Filed: June 21, 2022
Court: Fourth Circuit Court of Appeals
Overview: This amicus brief explains why requiring prisoners with disabilities to go through additional administrative burdens to file grievances when in prison violates the ADA and Section 504.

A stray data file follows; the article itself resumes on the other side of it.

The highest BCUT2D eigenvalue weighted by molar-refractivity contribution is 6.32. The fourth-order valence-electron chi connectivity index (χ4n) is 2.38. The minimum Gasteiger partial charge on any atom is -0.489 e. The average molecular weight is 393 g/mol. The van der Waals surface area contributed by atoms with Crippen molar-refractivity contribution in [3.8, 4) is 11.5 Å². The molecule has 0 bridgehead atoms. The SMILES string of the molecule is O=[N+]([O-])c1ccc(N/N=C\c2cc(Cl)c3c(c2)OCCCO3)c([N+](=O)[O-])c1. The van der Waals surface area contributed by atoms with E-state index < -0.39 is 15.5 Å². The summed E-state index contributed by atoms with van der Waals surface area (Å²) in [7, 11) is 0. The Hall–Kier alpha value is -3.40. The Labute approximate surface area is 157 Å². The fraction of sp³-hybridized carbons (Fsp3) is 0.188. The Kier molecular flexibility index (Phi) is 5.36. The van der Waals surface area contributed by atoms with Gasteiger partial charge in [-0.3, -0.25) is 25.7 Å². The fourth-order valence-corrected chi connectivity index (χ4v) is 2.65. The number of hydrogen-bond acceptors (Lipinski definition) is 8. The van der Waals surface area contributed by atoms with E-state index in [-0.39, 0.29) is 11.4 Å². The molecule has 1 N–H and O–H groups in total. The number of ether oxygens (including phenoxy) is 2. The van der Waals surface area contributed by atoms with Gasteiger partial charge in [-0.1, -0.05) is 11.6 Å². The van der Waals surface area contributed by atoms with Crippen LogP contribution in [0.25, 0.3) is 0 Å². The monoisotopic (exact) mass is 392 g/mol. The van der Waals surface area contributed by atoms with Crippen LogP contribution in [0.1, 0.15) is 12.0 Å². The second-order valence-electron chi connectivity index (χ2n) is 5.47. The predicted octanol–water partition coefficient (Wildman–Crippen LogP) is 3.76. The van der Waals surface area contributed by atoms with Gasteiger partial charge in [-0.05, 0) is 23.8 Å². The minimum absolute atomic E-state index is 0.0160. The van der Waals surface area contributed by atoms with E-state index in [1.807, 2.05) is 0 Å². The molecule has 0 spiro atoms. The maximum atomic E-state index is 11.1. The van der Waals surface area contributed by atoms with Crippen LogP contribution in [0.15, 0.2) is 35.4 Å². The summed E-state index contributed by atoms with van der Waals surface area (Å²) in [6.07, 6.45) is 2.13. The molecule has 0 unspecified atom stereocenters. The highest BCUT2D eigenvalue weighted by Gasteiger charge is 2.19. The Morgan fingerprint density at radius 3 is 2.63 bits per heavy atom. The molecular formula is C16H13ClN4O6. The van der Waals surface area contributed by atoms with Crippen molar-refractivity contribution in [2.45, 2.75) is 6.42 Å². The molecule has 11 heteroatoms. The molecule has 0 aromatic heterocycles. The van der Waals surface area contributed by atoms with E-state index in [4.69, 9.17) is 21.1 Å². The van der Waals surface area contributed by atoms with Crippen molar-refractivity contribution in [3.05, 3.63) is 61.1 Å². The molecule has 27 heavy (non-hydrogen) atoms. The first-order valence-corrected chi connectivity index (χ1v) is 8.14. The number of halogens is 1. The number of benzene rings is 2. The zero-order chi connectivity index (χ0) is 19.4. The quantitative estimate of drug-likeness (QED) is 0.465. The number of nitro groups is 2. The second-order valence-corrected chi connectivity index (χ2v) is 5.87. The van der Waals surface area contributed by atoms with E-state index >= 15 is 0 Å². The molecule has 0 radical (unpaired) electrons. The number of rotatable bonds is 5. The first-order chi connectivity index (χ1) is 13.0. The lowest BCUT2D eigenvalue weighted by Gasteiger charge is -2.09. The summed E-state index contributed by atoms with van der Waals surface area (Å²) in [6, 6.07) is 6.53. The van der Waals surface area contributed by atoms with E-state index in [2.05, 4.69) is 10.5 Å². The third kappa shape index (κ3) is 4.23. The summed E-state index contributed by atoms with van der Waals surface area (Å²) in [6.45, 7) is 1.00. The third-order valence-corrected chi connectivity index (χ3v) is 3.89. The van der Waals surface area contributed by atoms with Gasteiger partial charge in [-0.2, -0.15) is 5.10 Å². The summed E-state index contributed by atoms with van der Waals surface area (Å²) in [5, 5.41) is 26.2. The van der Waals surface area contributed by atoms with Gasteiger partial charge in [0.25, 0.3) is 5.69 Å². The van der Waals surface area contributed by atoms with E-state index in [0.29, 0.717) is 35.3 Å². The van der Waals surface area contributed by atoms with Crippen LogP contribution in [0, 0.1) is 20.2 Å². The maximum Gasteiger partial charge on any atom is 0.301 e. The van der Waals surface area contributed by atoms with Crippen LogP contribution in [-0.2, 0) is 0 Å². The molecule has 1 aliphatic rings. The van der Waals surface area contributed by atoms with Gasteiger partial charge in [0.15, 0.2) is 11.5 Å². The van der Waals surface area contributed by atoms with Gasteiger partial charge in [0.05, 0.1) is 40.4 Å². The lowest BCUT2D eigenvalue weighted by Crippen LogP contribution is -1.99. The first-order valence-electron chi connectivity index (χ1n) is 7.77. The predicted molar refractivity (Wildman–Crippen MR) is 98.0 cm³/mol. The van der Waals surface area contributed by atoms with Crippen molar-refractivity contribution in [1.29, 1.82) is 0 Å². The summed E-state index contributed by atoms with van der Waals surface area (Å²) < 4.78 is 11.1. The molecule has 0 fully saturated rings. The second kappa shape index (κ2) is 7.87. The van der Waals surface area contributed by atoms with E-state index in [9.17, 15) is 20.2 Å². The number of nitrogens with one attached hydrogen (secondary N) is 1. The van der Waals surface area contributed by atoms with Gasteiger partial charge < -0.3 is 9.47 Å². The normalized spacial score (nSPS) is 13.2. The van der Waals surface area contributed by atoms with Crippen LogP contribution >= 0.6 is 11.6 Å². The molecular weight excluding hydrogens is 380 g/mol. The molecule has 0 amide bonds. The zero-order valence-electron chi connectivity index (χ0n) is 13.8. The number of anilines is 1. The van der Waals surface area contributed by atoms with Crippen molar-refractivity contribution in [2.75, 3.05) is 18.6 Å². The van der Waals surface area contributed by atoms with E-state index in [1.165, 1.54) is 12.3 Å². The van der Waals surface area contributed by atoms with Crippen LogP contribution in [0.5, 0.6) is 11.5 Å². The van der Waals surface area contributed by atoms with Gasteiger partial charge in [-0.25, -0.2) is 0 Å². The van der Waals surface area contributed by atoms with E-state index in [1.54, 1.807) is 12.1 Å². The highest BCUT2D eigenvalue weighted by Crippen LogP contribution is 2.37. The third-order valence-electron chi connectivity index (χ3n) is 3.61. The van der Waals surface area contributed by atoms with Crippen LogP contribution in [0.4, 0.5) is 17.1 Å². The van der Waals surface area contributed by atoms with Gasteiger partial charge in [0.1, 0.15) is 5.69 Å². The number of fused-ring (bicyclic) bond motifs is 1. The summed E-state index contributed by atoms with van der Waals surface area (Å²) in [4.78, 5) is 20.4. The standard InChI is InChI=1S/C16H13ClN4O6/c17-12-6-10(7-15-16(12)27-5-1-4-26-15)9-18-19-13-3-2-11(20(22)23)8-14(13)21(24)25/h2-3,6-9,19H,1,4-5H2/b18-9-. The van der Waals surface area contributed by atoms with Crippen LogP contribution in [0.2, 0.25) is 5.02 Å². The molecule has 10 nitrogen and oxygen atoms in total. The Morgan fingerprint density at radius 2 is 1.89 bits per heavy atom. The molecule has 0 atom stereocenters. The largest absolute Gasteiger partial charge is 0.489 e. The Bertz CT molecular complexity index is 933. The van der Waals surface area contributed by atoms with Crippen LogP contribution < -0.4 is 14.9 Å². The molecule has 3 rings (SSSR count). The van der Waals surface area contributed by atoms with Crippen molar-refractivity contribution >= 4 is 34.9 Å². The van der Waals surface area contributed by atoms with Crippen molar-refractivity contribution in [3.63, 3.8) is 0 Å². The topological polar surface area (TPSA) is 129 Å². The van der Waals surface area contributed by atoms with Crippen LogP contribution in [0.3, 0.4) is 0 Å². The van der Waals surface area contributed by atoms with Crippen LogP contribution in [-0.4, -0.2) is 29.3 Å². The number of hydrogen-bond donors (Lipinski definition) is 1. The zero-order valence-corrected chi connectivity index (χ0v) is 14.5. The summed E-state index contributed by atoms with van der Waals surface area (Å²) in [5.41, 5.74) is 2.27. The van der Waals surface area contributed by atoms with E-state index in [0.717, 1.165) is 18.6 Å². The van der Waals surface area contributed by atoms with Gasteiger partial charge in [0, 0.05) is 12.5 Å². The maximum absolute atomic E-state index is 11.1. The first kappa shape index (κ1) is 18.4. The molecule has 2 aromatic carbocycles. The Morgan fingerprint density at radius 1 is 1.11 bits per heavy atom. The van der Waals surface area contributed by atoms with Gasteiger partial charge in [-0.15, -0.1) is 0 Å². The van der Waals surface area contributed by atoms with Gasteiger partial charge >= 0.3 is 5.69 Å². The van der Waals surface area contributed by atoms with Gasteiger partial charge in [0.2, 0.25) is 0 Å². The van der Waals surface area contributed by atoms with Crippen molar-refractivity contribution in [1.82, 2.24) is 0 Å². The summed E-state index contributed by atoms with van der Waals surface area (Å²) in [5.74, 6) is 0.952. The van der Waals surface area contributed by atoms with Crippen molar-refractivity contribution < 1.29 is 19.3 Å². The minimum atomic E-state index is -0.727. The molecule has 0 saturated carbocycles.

Excerpt: “The purpose of the Rehabilitation Act and the ADA in this context is to ensure that individuals with disabilities are not required to navigate draconian systems just to access to the same program as similarly situated people without a disability, based solely on their disability status. The decision of the district court represents a classic example of a person with a disability being forced to jump through more hoops to than is required of their non-disabled brethren…Only prisoners with disabilities are required to “exhaust” the additional procedure; prisoners without disabilities are not. Rather than ensuring that the barriers faced are no greater for a person with a disability, the decision of the Court below ignores the purpose behind the Rehabilitation Act and the ADA by erecting additional barriers for individuals with disabilities. While complying with complex administrative grievance processes can be challenging for anyone, prisoners with disabilities face unique challenges. Failing to provide reasonable accommodations to those prisoners only exacerbates those challenges. Singling out this exact population for additional complex grievance requirements will undermine the enforcement of disability law in prisons without any countervailing benefit in screening out meritorious claims.